This 1 Leadership Trait Can Yield Enormous Results--But Use It CarefullyPosted Tuesday October 17th, 2017
This article originally appeared in Inc. If you like this article,
- Click here to download Peter's FREE eBook, 5 Essential Steps to Growing Your Business with Millennials.
In our personal branding world, we've become somewhat of a "look at me!" culture. I'm a Millennial, and even I roll my eyes when I hear about some young person's quest to become the next YouTube star by learning how to successfully launch Oreos off of city roofs into perilously-placed glassed of milk.
Unfortunately, while most of those efforts are ego-driven, smart leaders instead choose to follow Zig Ziglar -- the iconic author, salesman and motivational speaker on sales -- and his famous success strategy: "help enough other people get what they want, and you will get what you want."
To understand the rationale behind Ziglar's wisdom, I reached out to friend and fellow entrepreneur Dr. Chloe Carmichael, a New York City-based psychologist who regularly appears on television as the expert for nurturing high-performing people to achieve greater levels of success.
Without hesitation, Carmichael pointed to the one critical leadership trait that immediately enhances success: empathy.
"The more that entrepreneurs understand empathy," Carmichael explained, "the better they will relate to their customers, understand the psychology of customer experience, and be able to anticipate market issues."
Anyone can use empathy to be a better leader.
For years, I thought that someone was either born with the ability to be empathetic or not. But Carmichael explained that learning "intense listening" can help us all become more attuned to the mindset of the person across from us.
"The trick is that to really be empathetic," Carmichael revealed, "you have to be open to the fact that you are misunderstanding the person you're speaking with. You can have ideas about what the other person is thinking and try to understand their mindset," but the key is to remain curious about what they're thinking instead of deciding you know what they're thinking.
In essence, Carmichael proposes that empathy starts with humility, since we must admit that we can only be curious about someone's mindset, and never able to make a fully-formed judgment about something we simply can never truly know.
While being empathetic seems complicated, Carmichael argues that it can take many simple, everyday forms.
For instance, she explained that many psychologist offices actually don't have a person to answer the phone. By opening her curiosity to prospective patients, she realized that people calling for a therapist are in a particular window of vulnerability and openness, and Carmichael decided that she wanted a human to be there for that person when they called.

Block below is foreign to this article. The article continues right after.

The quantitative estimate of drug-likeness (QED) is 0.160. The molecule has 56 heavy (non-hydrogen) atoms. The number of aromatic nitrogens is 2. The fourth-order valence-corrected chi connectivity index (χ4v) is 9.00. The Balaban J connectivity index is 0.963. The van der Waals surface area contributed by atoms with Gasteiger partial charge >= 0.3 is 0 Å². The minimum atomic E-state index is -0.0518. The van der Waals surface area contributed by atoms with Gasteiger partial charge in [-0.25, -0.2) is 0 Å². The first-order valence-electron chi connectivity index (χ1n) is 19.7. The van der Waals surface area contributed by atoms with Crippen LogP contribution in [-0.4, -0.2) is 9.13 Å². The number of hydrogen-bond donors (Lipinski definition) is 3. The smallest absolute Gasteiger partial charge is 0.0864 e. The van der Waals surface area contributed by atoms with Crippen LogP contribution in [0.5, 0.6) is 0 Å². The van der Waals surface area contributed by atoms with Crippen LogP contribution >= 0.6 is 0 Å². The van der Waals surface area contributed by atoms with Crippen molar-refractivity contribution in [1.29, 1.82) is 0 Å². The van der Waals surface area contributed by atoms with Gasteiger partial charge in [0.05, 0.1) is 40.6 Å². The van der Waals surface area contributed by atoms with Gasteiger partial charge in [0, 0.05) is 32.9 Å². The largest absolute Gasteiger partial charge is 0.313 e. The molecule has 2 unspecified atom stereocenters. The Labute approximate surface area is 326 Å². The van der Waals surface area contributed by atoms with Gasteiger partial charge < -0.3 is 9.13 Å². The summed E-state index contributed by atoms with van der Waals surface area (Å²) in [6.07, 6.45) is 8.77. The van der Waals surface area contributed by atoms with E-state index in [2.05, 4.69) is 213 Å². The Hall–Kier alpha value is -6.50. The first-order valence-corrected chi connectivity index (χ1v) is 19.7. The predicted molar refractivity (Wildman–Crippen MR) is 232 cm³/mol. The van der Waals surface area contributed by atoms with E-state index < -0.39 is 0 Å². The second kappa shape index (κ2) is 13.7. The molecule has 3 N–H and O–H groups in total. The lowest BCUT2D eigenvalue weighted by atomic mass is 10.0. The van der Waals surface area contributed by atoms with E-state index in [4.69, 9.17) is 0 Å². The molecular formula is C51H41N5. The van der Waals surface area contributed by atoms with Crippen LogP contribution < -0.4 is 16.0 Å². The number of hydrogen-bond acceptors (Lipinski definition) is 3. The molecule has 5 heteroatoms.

Empathy has a dark side.
As the simple example above shows, empathy creates better opportunities for leaders managing people, clients and other stakeholders. But it can also turn into a neurotic focus on the self. Carmichael warned that empathy can be taken too far if the leader is clambering to deeply understand everyone around him or her, perhaps reflecting a deep fear of non-acceptance.
For instance, if you used empathy in your personal life to maintain all of your friendships regardless of the quality of those relationships, "that would become inappropriate or counterproductive," Carmichael warned.
Especially as a leader, "you need to have a certain amount of security in personal relationships that you don't necessarily want to have in a manager relationship. This is because personal relationships are a natural commitment, while customer and employee relationships are transactional in nature."
But if taken in the right dosage, empathy can help you discover new products, service lines, markets and entirely new strategies. In fact, Carmichael used empathy to open her newest venture, Profitable Practices, after she spent time trying to understand the needs of early career therapists who were struggling with how to build a profitable therapist practice. In Carmichael's case, using empathy to understand that insecurity led to an entirely new business.
So the next time you're in a conversation with a friend, employee, manager or customer, actively open your mind and become curious about the other person's true mindset. You might just learn something that changes both of your lives for the better.